These kinds of situations force spectrum kids to interact with others, and Grandin says to insist on social interaction for your child is not only desirable, but necessary if you want him to succeed.

 

“The skills that people with autism bring to the table should be nurtured, for their benefit and for society’s.”  That’s why Grandin believes parents must help their children get out into the work world, learn coping skills and the basics of social etiquette.

As parents, we either help, or hinder.  While we cannot help how children are viewed by others, our most important work is in how we encourage our children to see themselves.

 

Quotes from: http://www.templegrandin.com/

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Autism Spectrum Children Over-Protected: Temple Grandin

The main thrust of personalities on the autism spectrum is social awkwardness, Temple Grandin, an autistic scientist, best-selling author and public speaker maintains.  Her most recent book, “The Autistic Brain” is the topic of her speech available at  www.chicagohumanities.org.

“It’s like our brains have been programmed with all the social circuitry left out.” Grandin says.  “Who do you think invented the spear?”  She asks.  Certainly not those social types sitting chatting around the fire!

 

But Grandin is concerned that children today are allowed to become recluses in their bedrooms or the basement.  They are over-protected, she asserts, and as a result, they become adults on welfare sitting home playing video games.

 

Because kids on the autism spectrum are socially awkward, Parents may tend to protect them from social situations, allowing the children to avoid all participation. The problem as Grandin sees it is that as parents, we are not pushing our autistic children hard enough.  Listening, I can hear that Grandin is looking back at tasks she was made to do as a child which she dreaded at the time.  Now, however, she sees the value in her mother’s determination.

 

For instance Grandin’s mother forced Temple to play hostess at her cocktail parties, to take on family tasks and to visit relatives independently each year.  Nowadays, these daily routines are missing.  Grandin mourns the loss of paper routes which taught children how to work, and chores which taught children basic skills like cooking and sewing.  Grandin also regrets the loss in some schools woodwork and metalwork classes.  These lessons taught not only basic skills, but also practical problem solving and resourcefulness.

 

The solution?  Autistic children need their boundaries pushed.  Her message is that children need mentors and to have that, they must socialize.  Common interests are the threads that bind autistic people with others socially.  Her suggestion?  Retired people who work with the skill-sets that interest your autistic child are the kind of people who could be good mentors for your child.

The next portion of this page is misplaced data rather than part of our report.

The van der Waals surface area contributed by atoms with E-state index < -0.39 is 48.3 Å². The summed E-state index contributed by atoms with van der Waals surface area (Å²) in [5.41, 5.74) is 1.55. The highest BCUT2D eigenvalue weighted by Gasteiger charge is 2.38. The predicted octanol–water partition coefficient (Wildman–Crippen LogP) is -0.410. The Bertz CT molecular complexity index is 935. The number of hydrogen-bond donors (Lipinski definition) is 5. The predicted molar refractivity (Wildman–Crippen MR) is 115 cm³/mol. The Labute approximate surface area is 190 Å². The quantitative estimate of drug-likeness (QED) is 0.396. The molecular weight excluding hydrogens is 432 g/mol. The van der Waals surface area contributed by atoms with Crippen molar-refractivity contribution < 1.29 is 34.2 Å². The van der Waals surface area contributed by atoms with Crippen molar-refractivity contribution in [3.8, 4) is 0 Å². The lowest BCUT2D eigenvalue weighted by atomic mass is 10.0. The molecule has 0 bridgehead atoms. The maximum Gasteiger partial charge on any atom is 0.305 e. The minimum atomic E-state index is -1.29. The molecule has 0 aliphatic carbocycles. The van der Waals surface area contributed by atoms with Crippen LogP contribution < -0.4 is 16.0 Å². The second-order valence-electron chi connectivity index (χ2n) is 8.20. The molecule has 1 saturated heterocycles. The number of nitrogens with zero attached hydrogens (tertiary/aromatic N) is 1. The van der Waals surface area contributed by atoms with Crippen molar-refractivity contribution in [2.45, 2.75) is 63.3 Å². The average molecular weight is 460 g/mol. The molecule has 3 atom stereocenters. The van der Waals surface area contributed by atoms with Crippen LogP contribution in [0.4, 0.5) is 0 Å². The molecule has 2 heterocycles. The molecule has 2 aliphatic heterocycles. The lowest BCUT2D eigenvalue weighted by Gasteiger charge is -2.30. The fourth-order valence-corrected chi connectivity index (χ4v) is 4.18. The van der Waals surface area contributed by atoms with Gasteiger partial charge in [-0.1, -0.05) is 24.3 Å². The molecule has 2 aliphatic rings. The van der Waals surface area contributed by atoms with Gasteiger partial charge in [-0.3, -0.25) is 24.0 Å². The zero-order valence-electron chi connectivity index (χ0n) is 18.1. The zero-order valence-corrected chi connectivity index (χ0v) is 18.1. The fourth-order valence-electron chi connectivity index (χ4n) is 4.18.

Her talk is interesting and thought-provoking. For anyone with autism spectrum issues in the family, it is well worth the hour spent listening.  Her video is available at: http://chicagohumanities.org/events/2013/animal/temple-grandin?gclid=CjwKEAjw68ufBRDt0Zmrn4W_8AwSJADcjp1c8n1Utyy3mnJeYdd940H2AEKV1F2Imhly0MZsHZr5SxoChdfw_wcB

A shorter version can be found on You Tube at https://www.youtube.com/watch?v=MWePrOuSeSY.

 

 

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Asperger’s and Autism: Disorder? Disability? Or Difference?

While some folks out there see autism and Asperger’s as disabilities or disorders, while they are busy searching for cures, others like Dr. Simon Baron-Cohen of Cambridge University and Dr. Jim Tanaka of the University of Victoria, BC see these syndromes as conditions.  Conditions that do not necessarily call for cures.

While some disabilities are created by the syndrome, certain talents often also result.  One examples of this theory is Temple Grandin, a brilliant animal behaviourist with autism.

Baron-Cohen gives the further example of Einstein who said, “I do not socialize because it would distract me from my work.”

He also points out that people on the spectrum are far more interested in how systems work than in social cognition.

Jim Tanaka has done work on facial recognition, and developed new games as a result of his research that help ASD children with social interaction.

He encourages everyone to look at ASD not as a disability but as a difference integral to one’s personality.

I agree!

Yours truly,

Margaret Jean.